So, The Oregonian decided to exploit the tragedy at Reed College to try to convince me that it was heroin that killed this aspiring student [Alejandro "Alex" Lluch] and that, somehow, he had nothing to do with his own demise.

The president of Reed College said that heroin can "screw up your brain chemistry, on the first try." And the prevailing view is that it is a medical problem, devoid of any moral considerations.

These views are counterproductive to the amelioration of addiction, for they assume zero responsibility on behalf of the user, while placing it on the chemical properties of the substance and the genetic makeup of the addict.

If these views are valid, why do people face horrible consequences in the wake of a shopping, gambling, food or love addiction? If my family has a history of criminal behavior, does that mean I'm not guilty of a crime if I commit one?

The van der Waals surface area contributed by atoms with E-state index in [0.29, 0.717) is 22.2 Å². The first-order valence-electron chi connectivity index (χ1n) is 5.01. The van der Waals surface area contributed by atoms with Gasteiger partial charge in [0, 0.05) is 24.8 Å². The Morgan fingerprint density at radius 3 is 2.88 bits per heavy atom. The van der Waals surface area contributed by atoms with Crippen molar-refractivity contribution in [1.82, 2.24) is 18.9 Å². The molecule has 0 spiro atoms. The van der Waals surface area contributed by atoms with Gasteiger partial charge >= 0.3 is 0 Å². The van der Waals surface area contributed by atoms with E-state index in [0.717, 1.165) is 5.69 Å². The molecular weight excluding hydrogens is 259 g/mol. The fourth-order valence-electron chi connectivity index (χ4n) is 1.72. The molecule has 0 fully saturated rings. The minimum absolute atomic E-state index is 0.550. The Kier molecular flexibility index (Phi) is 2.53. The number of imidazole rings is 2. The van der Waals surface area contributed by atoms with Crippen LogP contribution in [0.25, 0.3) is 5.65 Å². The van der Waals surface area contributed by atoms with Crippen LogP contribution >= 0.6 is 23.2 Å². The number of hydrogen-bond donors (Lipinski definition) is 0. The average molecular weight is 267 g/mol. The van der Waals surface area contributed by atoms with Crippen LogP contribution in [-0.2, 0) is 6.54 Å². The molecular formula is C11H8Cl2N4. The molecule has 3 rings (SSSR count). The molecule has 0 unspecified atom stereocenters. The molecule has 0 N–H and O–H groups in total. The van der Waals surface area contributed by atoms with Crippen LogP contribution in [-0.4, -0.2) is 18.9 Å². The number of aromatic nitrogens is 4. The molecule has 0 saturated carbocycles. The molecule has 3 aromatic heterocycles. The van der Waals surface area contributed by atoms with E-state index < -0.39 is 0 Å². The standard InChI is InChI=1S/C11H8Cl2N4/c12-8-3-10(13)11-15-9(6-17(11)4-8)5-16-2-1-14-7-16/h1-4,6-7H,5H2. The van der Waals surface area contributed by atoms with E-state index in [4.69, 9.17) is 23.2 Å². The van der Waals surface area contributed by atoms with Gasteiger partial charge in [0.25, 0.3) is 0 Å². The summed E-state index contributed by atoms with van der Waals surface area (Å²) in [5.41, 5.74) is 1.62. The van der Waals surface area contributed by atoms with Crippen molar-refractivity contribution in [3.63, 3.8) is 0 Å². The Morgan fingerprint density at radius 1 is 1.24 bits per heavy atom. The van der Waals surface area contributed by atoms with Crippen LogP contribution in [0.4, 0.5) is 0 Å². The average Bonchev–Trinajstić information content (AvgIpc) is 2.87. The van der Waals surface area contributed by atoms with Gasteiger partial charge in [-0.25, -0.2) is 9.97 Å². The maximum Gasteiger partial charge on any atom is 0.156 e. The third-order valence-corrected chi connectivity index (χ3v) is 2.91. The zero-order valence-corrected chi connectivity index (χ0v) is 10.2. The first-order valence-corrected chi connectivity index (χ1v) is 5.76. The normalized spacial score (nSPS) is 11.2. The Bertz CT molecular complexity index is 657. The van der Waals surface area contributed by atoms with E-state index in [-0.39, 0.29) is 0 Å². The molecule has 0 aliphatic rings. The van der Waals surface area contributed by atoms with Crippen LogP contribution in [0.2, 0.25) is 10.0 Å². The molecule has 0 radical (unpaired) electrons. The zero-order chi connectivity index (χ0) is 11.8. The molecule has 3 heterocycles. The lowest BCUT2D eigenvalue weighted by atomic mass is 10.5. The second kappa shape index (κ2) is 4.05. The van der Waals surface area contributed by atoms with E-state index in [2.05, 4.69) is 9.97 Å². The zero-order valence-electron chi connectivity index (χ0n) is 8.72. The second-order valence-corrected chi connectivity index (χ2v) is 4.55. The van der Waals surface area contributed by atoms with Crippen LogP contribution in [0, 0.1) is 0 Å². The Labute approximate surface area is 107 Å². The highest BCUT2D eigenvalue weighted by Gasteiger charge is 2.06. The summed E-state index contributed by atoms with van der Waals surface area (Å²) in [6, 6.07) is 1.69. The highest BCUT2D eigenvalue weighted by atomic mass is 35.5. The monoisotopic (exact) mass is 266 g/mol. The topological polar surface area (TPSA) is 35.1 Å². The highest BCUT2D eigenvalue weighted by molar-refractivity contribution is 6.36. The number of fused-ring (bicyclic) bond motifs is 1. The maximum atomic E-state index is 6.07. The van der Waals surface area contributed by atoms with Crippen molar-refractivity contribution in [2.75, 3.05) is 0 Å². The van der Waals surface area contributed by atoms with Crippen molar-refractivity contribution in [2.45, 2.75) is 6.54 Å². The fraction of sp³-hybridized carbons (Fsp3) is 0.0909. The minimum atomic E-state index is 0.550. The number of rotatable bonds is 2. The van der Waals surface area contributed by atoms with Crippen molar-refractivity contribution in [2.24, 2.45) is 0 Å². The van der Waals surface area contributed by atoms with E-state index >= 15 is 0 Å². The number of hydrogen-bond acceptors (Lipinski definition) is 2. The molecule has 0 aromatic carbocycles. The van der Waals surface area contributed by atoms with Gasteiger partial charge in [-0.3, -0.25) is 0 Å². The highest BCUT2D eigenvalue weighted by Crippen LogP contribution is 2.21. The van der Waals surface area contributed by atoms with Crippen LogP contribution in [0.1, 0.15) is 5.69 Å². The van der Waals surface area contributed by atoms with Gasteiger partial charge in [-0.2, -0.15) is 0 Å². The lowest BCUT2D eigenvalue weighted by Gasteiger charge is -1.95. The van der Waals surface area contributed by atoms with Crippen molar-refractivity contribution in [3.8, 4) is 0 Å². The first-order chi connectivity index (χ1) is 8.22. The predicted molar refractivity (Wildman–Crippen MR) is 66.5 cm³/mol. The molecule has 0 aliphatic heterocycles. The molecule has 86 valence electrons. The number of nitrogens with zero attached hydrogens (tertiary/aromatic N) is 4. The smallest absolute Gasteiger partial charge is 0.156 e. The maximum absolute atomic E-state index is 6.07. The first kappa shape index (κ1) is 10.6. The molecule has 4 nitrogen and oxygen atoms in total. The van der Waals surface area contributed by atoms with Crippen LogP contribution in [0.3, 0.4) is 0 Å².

I'm sorry, but another pseudo medical approach to addiction is not going to help anything.

MIKE WELLS Southwest Portland

But perhaps heroin didn't kill Lluch, and Lluch didn't kill Lluch. Maybe Reed killed Lluch:

L ouisa Callery knows addiction. It runs in her family, so she's familiar with the denial, the excuses, the magical thinking that normal rules don't apply.